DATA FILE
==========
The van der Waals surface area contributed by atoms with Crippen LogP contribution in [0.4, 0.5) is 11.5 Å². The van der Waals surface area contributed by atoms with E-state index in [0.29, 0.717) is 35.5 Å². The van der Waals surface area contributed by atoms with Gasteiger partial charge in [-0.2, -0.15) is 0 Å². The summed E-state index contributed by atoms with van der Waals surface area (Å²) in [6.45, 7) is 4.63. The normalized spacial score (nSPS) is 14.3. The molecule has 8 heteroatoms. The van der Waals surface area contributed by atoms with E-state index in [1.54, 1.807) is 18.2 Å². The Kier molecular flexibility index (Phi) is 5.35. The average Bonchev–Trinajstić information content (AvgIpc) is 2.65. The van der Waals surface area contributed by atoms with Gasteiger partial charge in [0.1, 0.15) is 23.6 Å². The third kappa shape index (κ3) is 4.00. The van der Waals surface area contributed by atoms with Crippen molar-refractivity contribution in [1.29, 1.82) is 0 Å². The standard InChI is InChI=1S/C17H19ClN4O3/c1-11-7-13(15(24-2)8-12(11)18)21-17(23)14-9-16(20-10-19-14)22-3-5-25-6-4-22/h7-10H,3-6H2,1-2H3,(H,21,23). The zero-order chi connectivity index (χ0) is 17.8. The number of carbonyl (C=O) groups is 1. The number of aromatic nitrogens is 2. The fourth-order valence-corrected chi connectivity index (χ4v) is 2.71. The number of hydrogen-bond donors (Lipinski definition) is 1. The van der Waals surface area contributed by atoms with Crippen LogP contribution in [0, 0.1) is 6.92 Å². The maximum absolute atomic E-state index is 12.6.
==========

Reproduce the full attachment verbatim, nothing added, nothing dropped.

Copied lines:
The van der Waals surface area contributed by atoms with Crippen LogP contribution in [0.4, 0.5) is 11.5 Å². The van der Waals surface area contributed by atoms with E-state index in [0.29, 0.717) is 35.5 Å². The van der Waals surface area contributed by atoms with Gasteiger partial charge in [-0.2, -0.15) is 0 Å². The summed E-state index contributed by atoms with van der Waals surface area (Å²) in [6.45, 7) is 4.63. The normalized spacial score (nSPS) is 14.3. The molecule has 8 heteroatoms. The van der Waals surface area contributed by atoms with E-state index in [1.54, 1.807) is 18.2 Å². The Kier molecular flexibility index (Phi) is 5.35. The average Bonchev–Trinajstić information content (AvgIpc) is 2.65. The van der Waals surface area contributed by atoms with Gasteiger partial charge in [0.1, 0.15) is 23.6 Å². The third kappa shape index (κ3) is 4.00. The van der Waals surface area contributed by atoms with Crippen molar-refractivity contribution in [1.29, 1.82) is 0 Å². The standard InChI is InChI=1S/C17H19ClN4O3/c1-11-7-13(15(24-2)8-12(11)18)21-17(23)14-9-16(20-10-19-14)22-3-5-25-6-4-22/h7-10H,3-6H2,1-2H3,(H,21,23). The zero-order chi connectivity index (χ0) is 17.8. The number of carbonyl (C=O) groups is 1. The number of aromatic nitrogens is 2. The fourth-order valence-corrected chi connectivity index (χ4v) is 2.71. The number of hydrogen-bond donors (Lipinski definition) is 1. The van der Waals surface area contributed by atoms with Crippen LogP contribution in [0, 0.1) is 6.92 Å². The maximum absolute atomic E-state index is 12.6.